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Re: Emacs 26 MacOS bugs

From: Ben McGinnes
Subject: Re: Emacs 26 MacOS bugs
Date: Sat, 10 Feb 2018 12:46:04 +1100
User-agent: NeoMutt/20171215

On Fri, Feb 09, 2018 at 01:13:12PM -0500, Noam Postavsky wrote:
> On Fri, Feb 9, 2018 at 12:22 PM, Ben McGinnes <address@hidden> wrote:
> > Preceded by the commit I've been referring to:
> >
> > commit a0c7157a16481b0523ad20cda9115f9435188f73
> > Merge: c24c5dc4a4 c787a49682
> Looking at the diff of [a0c7157] (e.g., with git show -p --stat
> a0c7157), I can see the merge mainly affected documentation and did
> not touch src/nsterm.m, unlike [8fbf285] (the commit you identified as
> the original source of trouble). By default git shows the diff against
> the first parent [p1] which is the previous commit of master, if you
> look at the diff against the second parent [p2] you see the diff
> against the emacs-26 commit which was merged. The latter diff shows
> the nsterm.m modification, indicating that master has the
> modification, but emacs-26 does not.

That is much clearer and it prompted me to take a much closer look at
commit 8fbf28536ee1169f59206523e2af050916befbf6.  Specifically with
the "--pretty=fuller" and "--pretty=raw" options.  I'd thought that
the "mysterious appearance" of a commit from 2016, followed a shortly
after by a merge commit containing a bunch of references to issues and
bugs indicated it was part of the merge and thus would've been an
accepted pull request that was added during that merge.  Now it's
looking more like it was just coincidence.

It also looks like it's really been working from around (and no later
than) commit df441b362c25c4ad59ea3d83137328d0d4098eaf, or maybe commit
22443312188ff097b69d9ff4b87c2b4f7bbbc263, though I suspect it may
really be from one of the ones just prior to those in preparation for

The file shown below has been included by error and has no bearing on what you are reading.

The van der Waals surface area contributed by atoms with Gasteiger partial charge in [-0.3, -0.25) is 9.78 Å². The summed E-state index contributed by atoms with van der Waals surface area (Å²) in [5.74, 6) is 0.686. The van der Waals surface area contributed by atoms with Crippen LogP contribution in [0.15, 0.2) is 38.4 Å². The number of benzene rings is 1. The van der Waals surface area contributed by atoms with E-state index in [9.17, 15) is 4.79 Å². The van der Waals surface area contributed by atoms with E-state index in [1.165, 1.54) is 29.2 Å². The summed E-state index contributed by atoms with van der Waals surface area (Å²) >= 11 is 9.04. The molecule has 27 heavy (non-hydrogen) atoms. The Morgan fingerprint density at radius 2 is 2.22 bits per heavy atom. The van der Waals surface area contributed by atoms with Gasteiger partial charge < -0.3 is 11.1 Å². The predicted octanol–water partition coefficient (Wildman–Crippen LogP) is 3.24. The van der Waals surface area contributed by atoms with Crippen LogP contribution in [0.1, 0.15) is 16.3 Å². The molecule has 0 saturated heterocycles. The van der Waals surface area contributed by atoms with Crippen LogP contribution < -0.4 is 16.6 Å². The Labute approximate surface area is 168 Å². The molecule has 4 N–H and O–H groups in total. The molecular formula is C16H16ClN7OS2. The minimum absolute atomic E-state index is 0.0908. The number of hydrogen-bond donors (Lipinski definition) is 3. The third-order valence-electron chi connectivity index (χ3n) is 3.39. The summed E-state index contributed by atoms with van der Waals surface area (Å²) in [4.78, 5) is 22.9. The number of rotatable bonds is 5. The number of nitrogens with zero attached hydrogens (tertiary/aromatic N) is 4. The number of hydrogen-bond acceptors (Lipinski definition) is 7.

Emacs 25's release.

> [p2]: 
> https://git.savannah.gnu.org/cgit/emacs.git/diff/?id=a0c7157a16481b0523ad20cda9115f9435188f73&id2=c787a4968273027960a20ced6d63bae0d1ffa87e

This diff was more useful, though, because while it did break things
it did identify a few quirks and provided a dead-ish (sometimes it'll
forward properly, but sometimes it doesn't), but still useful
reference link.  That's this link included in the comments for
interpretKeyEvents and insertText:


Which forwards here (eventually):


This page looks like it may be particularly helpful too:


The StandardKeyBinding.dict file mentioned on that page is Apple's
annoying binary format, but if anyone working on these issues needs a
copy converted back to XML as StandardKeyBinding.plist I can dump the
one I've got here somewhere.  When viewing it I *highly* recommend
using a configuration with a broad range of fontset fallback coverage,
the fonts to display at least the first multiplane and bind
describe-char to something convenient.

This is, of course, because it's an XML file, which means the content
must be either UTF-8 or UTF-16 (it's UTF-8).  So a lot of those key
sequences or special functions are associated with certain higher
hexadecimal values which display as apparently incongruous characters.

There's also some kind of system of setting hidden modifier keys which
it appears can't be modified or utilised, or not easily at any rate.
The directional keys for up, down, left and right are a good example.
Their codes don't match the corresponding UTF-8 characters (0x7b to
0x7e), but that's less an issue than the fact that pressing one of
those keys on its own activates a modifier key called NumPad Fn, which
is different from Fn.  Indeed, pressing Fn and either of the arrows
produces entirely different results (page up, page down, home and
end), but for those of us with separate keys for those actions using
the Fn key with them (e.g. Fn+Home) makes no difference.

On top of which NSEvent.h indicates they may chage a bit (based on a
diff of the one for 10.9 and the one for 10.10).  I'm fairly sure I've
got a barely checked Apple developer account, I might have to see if I
can unearth every version of NSEvent.h since Leopard or Snow Leopard.
It seems like that might come in handy at some point.

Although I strongly suspect the answers to a lot of the problems here
will ultimately be found via the source code of Karibiner, Seil and
their related projects:


The chances are quite high that those projects solve much of what is
being attempted here or at least demonstrate how to do the sorts of
things being attempted.  The terms that code is released under is
quite compatible with any version of the GPL too (it's all public


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